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February 1884

9th  The grounds of Cincinnati’s UA club are flooded under 20 feet of water from the Ohio River. It will cost $3,000 to rebuild the fallen pavilions and fences and restore the field.
18th  P/IF Terry Larkin, released from prison after serving several months for beating his wife and shooting a policeman, is rearrested for threatening to shoot his father. Larkin will eventually be freed to conclude his ML career in 1884, playing for Washington (AA) and Richmond (UA).
20th Altoona, PA is admitted to the UA as its 7th club, leaving Lancaster as the only franchise in the Inter-State League

July 1864

1st The Gothams and Eagles meet for the first time with the Gothams winning, 22–16, in a brisk 2 hours. The game marks the first appearance of George Wright, 17-year-old catcher for Gotham. His brother Harry plays 1B.

6th The Atlantics play their strongest game ever, both in batting and fielding, defeating a strong Nassau club, 42–7. Dickey Pearce is the catcher for the Atlantics, having slowed down too much to play SS. He’ll return to SS in the future and end his 22-year-long career in 1877.

21st At Newark, the Champion Eckfords play their first match of the year with 2 new players, Pinkham, a pitcher and Wes Fisler, an infielder from Philadelphia. The Eckfords win 37–22, their only win in 5 games this year. According to custom, if the Champion refuses to honor a challenge to a match, it is treated the same as a forfeit.

30th The Resolute Club of Brooklyn winds up a 3-day visit to Philadelphia by losing, 24–23, to the Olympic Club. The Resolutes lost on the 28th to the Athletics, 29–12 and beat Camden yesterday 14–13.

The Atlantic Club plays the Stars of Brooklyn at the Stars grounds in the first “fly-game” match the Atlantics have ever played. The Atlantics prevail 35–16 and will win the rematch on August 4 by a similar, 35–17.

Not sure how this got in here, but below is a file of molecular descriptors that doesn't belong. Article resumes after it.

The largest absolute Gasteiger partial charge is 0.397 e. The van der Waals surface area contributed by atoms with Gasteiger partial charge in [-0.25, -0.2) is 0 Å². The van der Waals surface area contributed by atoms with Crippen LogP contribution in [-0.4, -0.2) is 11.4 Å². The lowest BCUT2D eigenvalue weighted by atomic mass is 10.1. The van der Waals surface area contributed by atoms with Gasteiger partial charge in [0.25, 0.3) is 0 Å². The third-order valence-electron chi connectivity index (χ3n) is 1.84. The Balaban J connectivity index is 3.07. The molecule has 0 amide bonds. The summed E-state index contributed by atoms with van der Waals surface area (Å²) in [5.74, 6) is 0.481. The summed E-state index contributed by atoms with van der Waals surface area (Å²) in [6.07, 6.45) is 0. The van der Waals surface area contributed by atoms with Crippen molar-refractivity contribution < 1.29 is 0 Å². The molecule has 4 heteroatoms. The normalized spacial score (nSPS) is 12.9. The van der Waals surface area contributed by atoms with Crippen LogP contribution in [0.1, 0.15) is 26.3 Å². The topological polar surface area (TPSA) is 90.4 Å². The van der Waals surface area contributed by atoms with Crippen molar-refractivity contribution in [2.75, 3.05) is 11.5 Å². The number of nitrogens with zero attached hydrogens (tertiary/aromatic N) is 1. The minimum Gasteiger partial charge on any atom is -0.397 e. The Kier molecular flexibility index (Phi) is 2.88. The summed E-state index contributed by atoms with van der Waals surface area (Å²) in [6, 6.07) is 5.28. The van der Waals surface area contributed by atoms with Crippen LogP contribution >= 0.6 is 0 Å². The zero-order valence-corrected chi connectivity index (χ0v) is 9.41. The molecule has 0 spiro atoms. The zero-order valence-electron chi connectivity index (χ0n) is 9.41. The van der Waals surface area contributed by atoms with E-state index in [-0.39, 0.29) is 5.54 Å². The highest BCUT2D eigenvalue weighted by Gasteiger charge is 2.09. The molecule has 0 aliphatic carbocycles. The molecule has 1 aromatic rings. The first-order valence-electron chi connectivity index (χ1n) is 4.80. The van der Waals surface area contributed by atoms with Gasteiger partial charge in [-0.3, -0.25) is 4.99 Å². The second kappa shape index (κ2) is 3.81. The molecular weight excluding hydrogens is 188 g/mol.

June 1864

27th The Atlantics play their first game of the season, beating the Mutuals, 26–16. These 2 teams are the favorites for the championship.

30th The Atlantics and the Empire Club meet for the first time since 1856. Frequent rain interrupts the game, which ends in a 5–5 tie after 5 innings.

June 1863

17th The Athletics of Philadelphia make their first trip to New York and lose to the Eckford Club, 10–5. Eckford P John Sprague is now considered the finest pitcher in the country. The A’s will go 2–4 during their NY visit.

December 1862

25th At Hilton Head, SC, a baseball game is played between teams selected from the 165th New York Volunteer Infantry, Duryea Zouaves, and a team picked from soldiers of the 47th and 48th New York Infantry Regiments. According to Abraham Mills, former president of the National League, a] crowd of 40,000 spectators watched the game, certainly an inflated number. The historian Valerie Josephson found that 10 regiments, or about 10,000 soldiers, were stationed on Hilton Head Island at the time; even counting sailors from ships who docked at Hilton Head for rest and recreation, she concluded, “there is no way there could be 40,000 men on the island for the game.” The match is the talk of the military world for weeks after.

October 1862

14th  The Excelsior’s defeat the Unions of Morrisania 13–9. Jim Creighton hits 4 doubles and scores 4 runs, but reportedly suffers “an internal injury occasioned by strain” hitting a HR. In fact, as historian Tom Shieber points out in 1995, Creighton suffers from a strangulated intestine, the result of a hernia incurred well before today’s game, and he did not hit a homer in this his final game. Considered the premier baseball player of the day, he dies four days later at the age of 21.

September 1862

18th The grand match for championship of 1862 draws a record crowd of 10,000 to the Union Grounds. For an hour before game time of 2:45 p.m. all the avenues leading to the grounds are full of people. The Eckfords beat the Atlantics, 8–3 to win the series, 2–1.

22nd The 3rd game in the home and home series, started last year between the Mutuals of N.Y. and the Atlantics, takes place on the Mutuals Grounds, at 63rd Street and Third Avenue. The Atlantics, playing without Charley Smith and John Chapman, lose to the Mutes, 15–10.